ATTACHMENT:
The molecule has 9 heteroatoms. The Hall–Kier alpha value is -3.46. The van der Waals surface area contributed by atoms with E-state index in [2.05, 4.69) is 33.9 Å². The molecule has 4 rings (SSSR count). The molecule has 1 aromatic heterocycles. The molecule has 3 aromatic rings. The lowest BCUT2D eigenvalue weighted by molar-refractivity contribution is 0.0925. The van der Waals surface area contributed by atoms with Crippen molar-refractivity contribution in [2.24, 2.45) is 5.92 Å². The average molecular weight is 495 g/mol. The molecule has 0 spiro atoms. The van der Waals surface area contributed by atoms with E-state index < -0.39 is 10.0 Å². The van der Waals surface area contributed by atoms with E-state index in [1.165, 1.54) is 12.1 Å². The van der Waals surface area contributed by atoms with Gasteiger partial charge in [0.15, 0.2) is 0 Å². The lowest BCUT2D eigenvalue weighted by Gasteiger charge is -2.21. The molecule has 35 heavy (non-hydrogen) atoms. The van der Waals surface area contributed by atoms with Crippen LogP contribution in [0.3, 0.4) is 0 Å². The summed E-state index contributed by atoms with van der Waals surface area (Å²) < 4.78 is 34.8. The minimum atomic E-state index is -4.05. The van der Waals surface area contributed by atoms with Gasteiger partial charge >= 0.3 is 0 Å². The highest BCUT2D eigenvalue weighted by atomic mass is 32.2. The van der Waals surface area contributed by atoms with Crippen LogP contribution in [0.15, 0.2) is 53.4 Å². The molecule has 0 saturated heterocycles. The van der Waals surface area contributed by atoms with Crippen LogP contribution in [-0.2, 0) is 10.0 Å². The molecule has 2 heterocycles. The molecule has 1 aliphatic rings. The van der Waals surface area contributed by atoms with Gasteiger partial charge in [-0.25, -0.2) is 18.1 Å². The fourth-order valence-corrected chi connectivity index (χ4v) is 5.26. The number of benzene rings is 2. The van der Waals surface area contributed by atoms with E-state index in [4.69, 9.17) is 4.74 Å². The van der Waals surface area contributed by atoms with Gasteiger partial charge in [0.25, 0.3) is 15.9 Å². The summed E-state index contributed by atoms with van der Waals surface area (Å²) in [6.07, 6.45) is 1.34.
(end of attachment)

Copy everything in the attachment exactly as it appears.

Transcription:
The molecule has 9 heteroatoms. The Hall–Kier alpha value is -3.46. The van der Waals surface area contributed by atoms with E-state index in [2.05, 4.69) is 33.9 Å². The molecule has 4 rings (SSSR count). The molecule has 1 aromatic heterocycles. The molecule has 3 aromatic rings. The lowest BCUT2D eigenvalue weighted by molar-refractivity contribution is 0.0925. The van der Waals surface area contributed by atoms with Crippen molar-refractivity contribution in [2.24, 2.45) is 5.92 Å². The average molecular weight is 495 g/mol. The molecule has 0 spiro atoms. The van der Waals surface area contributed by atoms with E-state index < -0.39 is 10.0 Å². The van der Waals surface area contributed by atoms with E-state index in [1.165, 1.54) is 12.1 Å². The van der Waals surface area contributed by atoms with Gasteiger partial charge in [0.15, 0.2) is 0 Å². The lowest BCUT2D eigenvalue weighted by Gasteiger charge is -2.21. The molecule has 35 heavy (non-hydrogen) atoms. The van der Waals surface area contributed by atoms with Crippen LogP contribution in [0.3, 0.4) is 0 Å². The summed E-state index contributed by atoms with van der Waals surface area (Å²) < 4.78 is 34.8. The minimum atomic E-state index is -4.05. The van der Waals surface area contributed by atoms with Gasteiger partial charge >= 0.3 is 0 Å². The highest BCUT2D eigenvalue weighted by atomic mass is 32.2. The van der Waals surface area contributed by atoms with Crippen LogP contribution in [0.15, 0.2) is 53.4 Å². The molecule has 0 saturated heterocycles. The van der Waals surface area contributed by atoms with Crippen LogP contribution in [-0.2, 0) is 10.0 Å². The molecule has 2 heterocycles. The molecule has 1 aliphatic rings. The van der Waals surface area contributed by atoms with Gasteiger partial charge in [-0.25, -0.2) is 18.1 Å². The fourth-order valence-corrected chi connectivity index (χ4v) is 5.26. The number of benzene rings is 2. The van der Waals surface area contributed by atoms with E-state index in [4.69, 9.17) is 4.74 Å². The van der Waals surface area contributed by atoms with Gasteiger partial charge in [0.25, 0.3) is 15.9 Å². The summed E-state index contributed by atoms with van der Waals surface area (Å²) in [6.07, 6.45) is 1.34.